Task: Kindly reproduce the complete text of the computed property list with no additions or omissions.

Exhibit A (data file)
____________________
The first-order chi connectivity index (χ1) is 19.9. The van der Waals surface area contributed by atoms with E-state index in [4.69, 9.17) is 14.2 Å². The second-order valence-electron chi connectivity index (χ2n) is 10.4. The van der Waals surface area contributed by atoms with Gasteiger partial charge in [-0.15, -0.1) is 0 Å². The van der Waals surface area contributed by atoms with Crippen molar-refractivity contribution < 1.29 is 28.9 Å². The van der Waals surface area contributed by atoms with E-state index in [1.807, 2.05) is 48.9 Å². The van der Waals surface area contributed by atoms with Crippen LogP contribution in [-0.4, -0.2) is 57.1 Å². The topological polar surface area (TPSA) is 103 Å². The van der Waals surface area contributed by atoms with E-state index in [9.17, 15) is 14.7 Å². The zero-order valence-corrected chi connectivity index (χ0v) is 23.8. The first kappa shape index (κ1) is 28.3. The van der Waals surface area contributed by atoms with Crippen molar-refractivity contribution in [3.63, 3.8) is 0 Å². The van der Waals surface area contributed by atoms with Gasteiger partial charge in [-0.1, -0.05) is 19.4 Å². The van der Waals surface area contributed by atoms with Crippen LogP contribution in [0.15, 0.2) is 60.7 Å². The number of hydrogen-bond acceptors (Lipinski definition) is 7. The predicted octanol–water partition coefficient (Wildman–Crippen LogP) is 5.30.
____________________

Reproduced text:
The first-order chi connectivity index (χ1) is 19.9. The van der Waals surface area contributed by atoms with E-state index in [4.69, 9.17) is 14.2 Å². The second-order valence-electron chi connectivity index (χ2n) is 10.4. The van der Waals surface area contributed by atoms with Gasteiger partial charge in [-0.15, -0.1) is 0 Å². The van der Waals surface area contributed by atoms with Crippen molar-refractivity contribution < 1.29 is 28.9 Å². The van der Waals surface area contributed by atoms with E-state index in [1.807, 2.05) is 48.9 Å². The van der Waals surface area contributed by atoms with Crippen LogP contribution in [-0.4, -0.2) is 57.1 Å². The topological polar surface area (TPSA) is 103 Å². The van der Waals surface area contributed by atoms with E-state index in [9.17, 15) is 14.7 Å². The zero-order valence-corrected chi connectivity index (χ0v) is 23.8. The first kappa shape index (κ1) is 28.3. The van der Waals surface area contributed by atoms with Crippen molar-refractivity contribution in [3.63, 3.8) is 0 Å². The van der Waals surface area contributed by atoms with Gasteiger partial charge in [-0.1, -0.05) is 19.4 Å². The van der Waals surface area contributed by atoms with Crippen LogP contribution in [0.15, 0.2) is 60.7 Å². The number of hydrogen-bond acceptors (Lipinski definition) is 7. The predicted octanol–water partition coefficient (Wildman–Crippen LogP) is 5.30.